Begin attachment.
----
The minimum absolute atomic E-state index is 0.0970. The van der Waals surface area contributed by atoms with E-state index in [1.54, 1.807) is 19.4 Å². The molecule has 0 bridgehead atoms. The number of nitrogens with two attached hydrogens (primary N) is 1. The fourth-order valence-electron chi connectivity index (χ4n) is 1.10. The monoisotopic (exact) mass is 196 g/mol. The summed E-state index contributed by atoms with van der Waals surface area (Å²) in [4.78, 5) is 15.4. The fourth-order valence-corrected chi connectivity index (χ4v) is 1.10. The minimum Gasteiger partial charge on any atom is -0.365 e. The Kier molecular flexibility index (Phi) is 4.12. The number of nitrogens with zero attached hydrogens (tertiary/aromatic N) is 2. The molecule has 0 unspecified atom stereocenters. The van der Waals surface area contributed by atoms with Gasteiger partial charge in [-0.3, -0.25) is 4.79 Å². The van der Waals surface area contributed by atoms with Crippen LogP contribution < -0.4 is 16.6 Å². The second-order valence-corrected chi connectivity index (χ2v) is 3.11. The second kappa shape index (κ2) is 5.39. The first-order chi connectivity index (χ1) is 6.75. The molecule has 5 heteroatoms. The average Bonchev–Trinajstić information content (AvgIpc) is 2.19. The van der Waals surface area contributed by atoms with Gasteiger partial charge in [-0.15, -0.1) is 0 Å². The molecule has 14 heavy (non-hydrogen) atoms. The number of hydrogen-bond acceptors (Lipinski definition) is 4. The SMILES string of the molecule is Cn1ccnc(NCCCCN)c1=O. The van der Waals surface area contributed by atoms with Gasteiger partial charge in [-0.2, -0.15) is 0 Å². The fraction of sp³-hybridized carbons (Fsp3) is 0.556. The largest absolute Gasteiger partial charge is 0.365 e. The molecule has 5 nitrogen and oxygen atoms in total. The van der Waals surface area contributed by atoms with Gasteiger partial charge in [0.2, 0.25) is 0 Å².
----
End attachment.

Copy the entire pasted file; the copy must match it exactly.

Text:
The minimum absolute atomic E-state index is 0.0970. The van der Waals surface area contributed by atoms with E-state index in [1.54, 1.807) is 19.4 Å². The molecule has 0 bridgehead atoms. The number of nitrogens with two attached hydrogens (primary N) is 1. The fourth-order valence-electron chi connectivity index (χ4n) is 1.10. The monoisotopic (exact) mass is 196 g/mol. The summed E-state index contributed by atoms with van der Waals surface area (Å²) in [4.78, 5) is 15.4. The fourth-order valence-corrected chi connectivity index (χ4v) is 1.10. The minimum Gasteiger partial charge on any atom is -0.365 e. The Kier molecular flexibility index (Phi) is 4.12. The number of nitrogens with zero attached hydrogens (tertiary/aromatic N) is 2. The molecule has 0 unspecified atom stereocenters. The van der Waals surface area contributed by atoms with Gasteiger partial charge in [-0.3, -0.25) is 4.79 Å². The van der Waals surface area contributed by atoms with Crippen LogP contribution < -0.4 is 16.6 Å². The second-order valence-corrected chi connectivity index (χ2v) is 3.11. The second kappa shape index (κ2) is 5.39. The first-order chi connectivity index (χ1) is 6.75. The molecule has 5 heteroatoms. The average Bonchev–Trinajstić information content (AvgIpc) is 2.19. The van der Waals surface area contributed by atoms with Gasteiger partial charge in [-0.15, -0.1) is 0 Å². The molecule has 14 heavy (non-hydrogen) atoms. The number of hydrogen-bond acceptors (Lipinski definition) is 4. The SMILES string of the molecule is Cn1ccnc(NCCCCN)c1=O. The van der Waals surface area contributed by atoms with Gasteiger partial charge in [-0.2, -0.15) is 0 Å². The fraction of sp³-hybridized carbons (Fsp3) is 0.556. The largest absolute Gasteiger partial charge is 0.365 e. The molecule has 5 nitrogen and oxygen atoms in total. The van der Waals surface area contributed by atoms with Gasteiger partial charge in [0.2, 0.25) is 0 Å².